Close modal
Fig. 4.

Effect of caged SPP on chemotactic motility. MDA-MB-231 cells were incubated without (control) or with the indicated concentrations of caged SPP, SPP, cyclic SPP, or caged cyclic SPP for 2 h. Cells were then collected and washed twice with IMEM containing 4 mg/ml fatty acid-free BSA, and chemotaxis was measured without (▪) or with (□) UV irradiation for 30 s. Data are means of triplicate determinations; bars, SD. The results are from a representative experiment repeated three times. *, significant differences from controls as determined by Student’s t test (P ≤ 0.05).

Fig. 4.

Effect of caged SPP on chemotactic motility. MDA-MB-231 cells were incubated without (control) or with the indicated concentrations of caged SPP, SPP, cyclic SPP, or caged cyclic SPP for 2 h. Cells were then collected and washed twice with IMEM containing 4 mg/ml fatty acid-free BSA, and chemotaxis was measured without (▪) or with (□) UV irradiation for 30 s. Data are means of triplicate determinations; bars, SD. The results are from a representative experiment repeated three times. *, significant differences from controls as determined by Student’s t test (P ≤ 0.05).

Close modal
Fig. 5.

Overexpression of sphingosine kinase decreases chemotactic motility of MCF-7 cells. A, MCF-7 cells transiently cotransfected with pCEFLGFP and either vector c-myc-pcDNA3 (□) or c-myc-pcDNA3-SPHK1a (▪) were trypsinized after 48 h, washed with serum-free medium, and allowed to migrate in a Boyden chamber for 4 h toward either medium alone (IMEM) as a measure of random motility or toward FCM as chemoattractant to measure chemotaxis. Bars, SD. B, pooled clones of MCF-7 cells stably expressing c-myc-pcDNA3 (□) or c-myc-pcDNA3-SPHK1a (▪) were allowed to migrate toward FCM for 4 or 24 h, and chemotaxis was measured. *, significant differences from untreated controls as determined by Student’s t test (P ≤ 0.05). Bars, SD.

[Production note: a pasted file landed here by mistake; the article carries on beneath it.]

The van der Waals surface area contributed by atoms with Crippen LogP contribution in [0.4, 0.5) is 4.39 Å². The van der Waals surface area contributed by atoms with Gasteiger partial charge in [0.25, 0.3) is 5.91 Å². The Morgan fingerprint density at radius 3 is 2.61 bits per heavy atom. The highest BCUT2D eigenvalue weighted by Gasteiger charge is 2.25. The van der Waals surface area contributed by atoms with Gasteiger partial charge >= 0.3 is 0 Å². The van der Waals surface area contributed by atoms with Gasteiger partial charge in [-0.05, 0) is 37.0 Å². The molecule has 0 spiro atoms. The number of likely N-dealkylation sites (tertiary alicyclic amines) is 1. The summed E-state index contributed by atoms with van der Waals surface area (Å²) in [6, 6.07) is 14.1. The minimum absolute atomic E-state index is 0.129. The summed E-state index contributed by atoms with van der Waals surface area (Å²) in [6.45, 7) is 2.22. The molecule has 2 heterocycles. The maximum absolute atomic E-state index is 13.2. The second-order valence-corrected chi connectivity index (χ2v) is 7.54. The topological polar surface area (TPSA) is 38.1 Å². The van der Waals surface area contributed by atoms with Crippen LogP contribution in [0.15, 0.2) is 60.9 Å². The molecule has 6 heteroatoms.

Fig. 5.

Overexpression of sphingosine kinase decreases chemotactic motility of MCF-7 cells. A, MCF-7 cells transiently cotransfected with pCEFLGFP and either vector c-myc-pcDNA3 (□) or c-myc-pcDNA3-SPHK1a (▪) were trypsinized after 48 h, washed with serum-free medium, and allowed to migrate in a Boyden chamber for 4 h toward either medium alone (IMEM) as a measure of random motility or toward FCM as chemoattractant to measure chemotaxis. Bars, SD. B, pooled clones of MCF-7 cells stably expressing c-myc-pcDNA3 (□) or c-myc-pcDNA3-SPHK1a (▪) were allowed to migrate toward FCM for 4 or 24 h, and chemotaxis was measured. *, significant differences from untreated controls as determined by Student’s t test (P ≤ 0.05). Bars, SD.

Close modal
Fig. 6.

Changes in mass levels of sphingolipid metabolites in pooled clones of MCF-7 cells overexpressing sphingosine kinase and corresponding inhibition of motility. Pooled clones of MCF-7 cells expressing c-myc-pCDNA3-SPHK1a (▪) or vector alone (c-myc-pCDNA3; □) were washed and incubated in serum-free medium overnight. Sphingosine kinase activity (A), mass levels of SPP (B), sphingosine (C), and ceramide (D) were measured as described in “Materials and Methods.” Data are means of triplicate determinations from a representative experiment; bars, SD. A, (inset), Western blot of MCF-7 cell lines expressing c-myc-pcDNA3 (Lane 1) or c-myc-SPHK1a (Lane 2), respectively. Equal amounts of protein (20 μg) were analyzed by immunoblotting after SDS-PAGE. Arrowhead, migration of myc-tagged SPHK1a. E, these transfected cells were allowed to migrate toward either medium alone (IMEM) or FCM for 4 h, and chemotaxis was measured. Data are means of triplicate determinations; bars, SD.